Probably in an Episcopal Church trying to work it out... :)

7/04/2009 11:33 PM  
Blogger Karen said...

I'm proud that I attend a church with no flags of any kind--apart from seasonal liturgical banners. This has been the case since 1938 when the church council resolved that no flag or symbol of nationalism would be displayed in the sanctuary.

And we're unlikely to have any patriotic songs tomorrow either.

But we do have the hymn to the tune of Finlandia from time to time. I do fine with it until the line "And skies are everywhere as blue as mine." They are not. I've spent about a total of 8 weeks in China--and remember exactly one day with really blue skies. And traveling in Germany in the early 1990s, I recall having my hair turn orange-y from the air pollution and smog. But maybe when Sibelius wrote it, skies were blue everywhere ...

And shifting gears again, I recently read David McCullough's "1776" and wondered how we'd view the collected leaders of the Revolution if we didn't know the outcome.


7/05/2009 12:03 AM  
Blogger Göran Koch-Swahne said...

Agree about Finlandia. A Sane Patriotism.

(though I believe there is a hymn to that music and that it was sung in an "international" = American service in Helsinki a few years back ;=)

7/05/2009 12:14 AM  
Blogger LELANDA LEE said...

Lisa, your comments are thoughtful and well taken. I'm conflicted, because as flawed as this United States of America, the country of my birth, is, it is still a land where I am free to be disgruntled, to complain out loud in public generally without fear of being dragged off to a secret gulag, and to be able to participate with others to do something about what I find wrong and unfair. My parish church displays both the flag of the U.S.A. and the flag of the state of Colorado, and I do agree that there is an inappropriateness to having the flags in the nave, but this subject is not one I'm going to dig my heels in on. I've got a limited supply of silver bullets, and I'm saving them for, in my opinion, bigger game. I am glad, though, that others like you take up this banner.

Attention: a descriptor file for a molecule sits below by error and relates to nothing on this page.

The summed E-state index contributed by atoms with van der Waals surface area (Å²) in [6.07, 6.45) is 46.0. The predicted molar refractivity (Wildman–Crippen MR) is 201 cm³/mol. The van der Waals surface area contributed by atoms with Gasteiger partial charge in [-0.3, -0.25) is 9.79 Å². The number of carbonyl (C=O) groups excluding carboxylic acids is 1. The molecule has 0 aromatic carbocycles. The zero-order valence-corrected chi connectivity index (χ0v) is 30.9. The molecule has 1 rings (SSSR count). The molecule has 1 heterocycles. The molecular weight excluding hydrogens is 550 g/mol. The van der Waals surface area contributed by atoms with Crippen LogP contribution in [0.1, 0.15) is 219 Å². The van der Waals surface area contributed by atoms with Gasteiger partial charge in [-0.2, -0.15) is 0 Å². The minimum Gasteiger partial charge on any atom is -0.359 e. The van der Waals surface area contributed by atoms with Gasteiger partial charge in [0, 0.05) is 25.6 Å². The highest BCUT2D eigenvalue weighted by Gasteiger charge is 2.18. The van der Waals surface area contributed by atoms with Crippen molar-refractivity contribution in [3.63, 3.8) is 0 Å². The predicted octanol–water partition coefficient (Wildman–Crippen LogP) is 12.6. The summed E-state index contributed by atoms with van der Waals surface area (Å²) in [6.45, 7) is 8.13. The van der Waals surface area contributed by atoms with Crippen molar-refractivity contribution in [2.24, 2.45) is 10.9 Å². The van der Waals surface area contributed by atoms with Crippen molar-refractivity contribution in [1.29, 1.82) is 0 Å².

7/05/2009 12:23 AM  
Blogger Suzer said...

I've never had a problem with a flag in the sanctuary (though I prefer it less prominently displayed than the Episcopal flag, or our liturgical banners). And I also have no issue with some of the tamer hymns, like My Country Tis of The, or America The Beautiful. I understand why some folks do have a problem with it, though.

For me, the national flag and these hymns remind me that I live in a country in which I am free to worship as I wish, in whatever church or denomination I choose. That is a great freedom, which in 1776 wasn't terribly widespread. It reminds me to thank God for the country that opened its shores to my grandparents and great, great grandparents and welcomed their style of worship along with all others. I see no reason for the church not to acknowledge that and show some respect for that by displaying a flag.